Germany’s Ministry for Economic Affairs and Climate Action, led by Minister Robert Habeck, wants to do more to support start-ups in the country. According to reports in a variety of leading German newspapers, the ministry has submitted a 28-page proposal for reforms to the other parts of the German government.
Why does it pay to come to Germany? What are the USP’s of this location, rated one of the most attractive business environments in the world? Our “Location”-pieces answer these questions.
After a corona-influenced slowdown, people are starting their own businesses in Germany once again at a near pre-pandemic pace.
One of the world’s largest industrial trade fairs, the Hannover Messe, has welcomed back physical visitors after two years of online events due to coronavirus pandemic restrictions. Some 2500 participants will spend four days putting their innovations and ideas on display.
The just-published “Migrant Founders Monitor” commissioned by Germany’s Startup Association and the Friedrich Naumann Foundation shows how international the country’s entrepreneurial scene has become. Researchers found that 22 percent of start-up founders have an immigrant background – with 59 percent of that group being born outside Germany.
Researchers at the Fraunhofer Institute for Applied Optics and Precision Engineering IOF, working with Varian Medical Systems, have come up with a novel system for tumor radiotherapy. It makes precise 3D images of tumors, so that doctors can kill cancer cells with minimal damage to surrounding tissue.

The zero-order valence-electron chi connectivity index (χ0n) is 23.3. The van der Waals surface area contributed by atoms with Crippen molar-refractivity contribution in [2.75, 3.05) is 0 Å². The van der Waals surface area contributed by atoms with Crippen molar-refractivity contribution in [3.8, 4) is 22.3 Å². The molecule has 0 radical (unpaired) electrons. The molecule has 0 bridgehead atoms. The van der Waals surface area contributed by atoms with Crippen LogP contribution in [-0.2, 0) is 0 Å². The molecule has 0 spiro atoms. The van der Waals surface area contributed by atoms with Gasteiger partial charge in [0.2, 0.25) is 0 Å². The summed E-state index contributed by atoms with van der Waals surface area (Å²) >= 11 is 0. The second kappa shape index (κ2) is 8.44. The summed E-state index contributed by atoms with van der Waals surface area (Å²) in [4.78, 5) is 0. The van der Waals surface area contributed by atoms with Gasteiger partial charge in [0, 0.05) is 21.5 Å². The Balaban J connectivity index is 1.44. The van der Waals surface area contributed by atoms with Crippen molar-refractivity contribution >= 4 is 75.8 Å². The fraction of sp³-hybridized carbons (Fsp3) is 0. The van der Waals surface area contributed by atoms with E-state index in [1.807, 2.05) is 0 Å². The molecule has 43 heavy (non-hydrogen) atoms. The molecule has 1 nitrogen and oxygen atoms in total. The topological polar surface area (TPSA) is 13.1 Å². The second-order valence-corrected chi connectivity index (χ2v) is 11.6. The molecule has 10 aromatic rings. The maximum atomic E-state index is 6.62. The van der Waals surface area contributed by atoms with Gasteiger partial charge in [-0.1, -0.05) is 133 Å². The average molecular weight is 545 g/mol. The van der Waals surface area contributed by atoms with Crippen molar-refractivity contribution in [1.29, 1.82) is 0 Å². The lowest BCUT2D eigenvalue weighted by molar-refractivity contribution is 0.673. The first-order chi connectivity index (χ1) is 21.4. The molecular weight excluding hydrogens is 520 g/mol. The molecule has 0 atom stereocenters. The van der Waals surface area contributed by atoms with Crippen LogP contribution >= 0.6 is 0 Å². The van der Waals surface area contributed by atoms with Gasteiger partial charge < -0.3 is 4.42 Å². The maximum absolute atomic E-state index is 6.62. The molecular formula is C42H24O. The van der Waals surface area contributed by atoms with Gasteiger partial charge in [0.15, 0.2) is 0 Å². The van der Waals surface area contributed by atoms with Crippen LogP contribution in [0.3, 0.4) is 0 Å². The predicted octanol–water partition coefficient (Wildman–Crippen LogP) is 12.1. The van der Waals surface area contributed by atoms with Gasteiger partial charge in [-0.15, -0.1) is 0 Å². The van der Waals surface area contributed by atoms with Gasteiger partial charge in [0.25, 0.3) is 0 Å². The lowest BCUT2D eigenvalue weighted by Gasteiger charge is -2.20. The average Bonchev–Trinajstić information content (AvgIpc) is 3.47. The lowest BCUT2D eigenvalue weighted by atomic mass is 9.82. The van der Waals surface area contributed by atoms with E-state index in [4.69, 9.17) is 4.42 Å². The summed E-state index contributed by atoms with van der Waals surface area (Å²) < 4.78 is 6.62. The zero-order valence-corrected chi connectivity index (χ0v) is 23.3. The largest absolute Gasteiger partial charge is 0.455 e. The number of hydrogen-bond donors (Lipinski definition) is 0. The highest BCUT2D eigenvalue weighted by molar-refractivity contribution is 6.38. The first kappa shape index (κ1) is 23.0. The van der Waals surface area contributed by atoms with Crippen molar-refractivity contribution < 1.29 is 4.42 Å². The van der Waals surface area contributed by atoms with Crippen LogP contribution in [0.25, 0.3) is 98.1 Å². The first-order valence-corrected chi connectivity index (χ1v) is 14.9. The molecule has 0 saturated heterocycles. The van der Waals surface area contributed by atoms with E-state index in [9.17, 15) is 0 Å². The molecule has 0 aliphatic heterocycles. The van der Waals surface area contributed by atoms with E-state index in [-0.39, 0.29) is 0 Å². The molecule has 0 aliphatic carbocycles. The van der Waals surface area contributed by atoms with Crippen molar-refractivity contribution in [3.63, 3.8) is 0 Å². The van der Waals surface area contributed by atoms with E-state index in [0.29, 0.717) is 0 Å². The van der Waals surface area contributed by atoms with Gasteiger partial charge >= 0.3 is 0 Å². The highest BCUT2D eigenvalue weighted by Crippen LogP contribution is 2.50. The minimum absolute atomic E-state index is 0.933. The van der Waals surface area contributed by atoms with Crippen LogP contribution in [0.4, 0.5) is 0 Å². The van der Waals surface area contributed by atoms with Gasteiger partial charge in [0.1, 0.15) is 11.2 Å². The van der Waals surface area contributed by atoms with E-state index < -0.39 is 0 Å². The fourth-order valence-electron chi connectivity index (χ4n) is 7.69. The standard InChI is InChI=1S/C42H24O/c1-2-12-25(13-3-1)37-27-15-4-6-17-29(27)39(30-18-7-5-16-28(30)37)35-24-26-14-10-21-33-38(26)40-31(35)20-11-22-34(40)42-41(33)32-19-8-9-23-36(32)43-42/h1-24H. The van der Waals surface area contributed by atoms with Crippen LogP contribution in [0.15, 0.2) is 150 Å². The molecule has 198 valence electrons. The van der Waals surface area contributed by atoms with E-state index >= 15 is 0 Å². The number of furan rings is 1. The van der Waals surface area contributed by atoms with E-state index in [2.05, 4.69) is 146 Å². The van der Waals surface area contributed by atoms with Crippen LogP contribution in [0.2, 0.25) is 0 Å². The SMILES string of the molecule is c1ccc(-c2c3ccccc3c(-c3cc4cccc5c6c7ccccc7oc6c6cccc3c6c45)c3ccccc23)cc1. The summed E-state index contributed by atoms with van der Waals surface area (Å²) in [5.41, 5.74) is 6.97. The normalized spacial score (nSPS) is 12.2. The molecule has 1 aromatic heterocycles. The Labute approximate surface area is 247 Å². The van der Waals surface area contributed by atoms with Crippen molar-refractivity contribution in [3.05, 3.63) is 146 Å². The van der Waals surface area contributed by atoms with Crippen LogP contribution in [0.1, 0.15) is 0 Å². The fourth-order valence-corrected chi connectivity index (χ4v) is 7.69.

More than anything, start-ups need community. Factory Berlin is a co-working space, an incubator, a network, a think-tank and just a great place to have fun developing new ideas.
Denmark, Belgium, the Netherlands and Germany will jointly push for a massive expansion in wind-generated electricity in the North Sea.
Amidst the great uncertainty and huge price hikes in energy following Russia’s invasion of Ukraine, the demand for heat pumps has more than doubled.
The first live presentation of the German Startup Awards following the coronavirus pandemic has taken place in Berlin. The winners, which are split into four categories and by gender, covered everything from mental health to recycling plastic to reusable drinks cups to corporate diversity.
As part of its drive to push connectivity in Germany, the government has pledged to dramatically expand the country’s fiber optic network, especially in rural and remote areas. Start-up One Fiber from the southwestern city of Mainz has an innovative idea for how to do this: use Germany’s extensive rail system.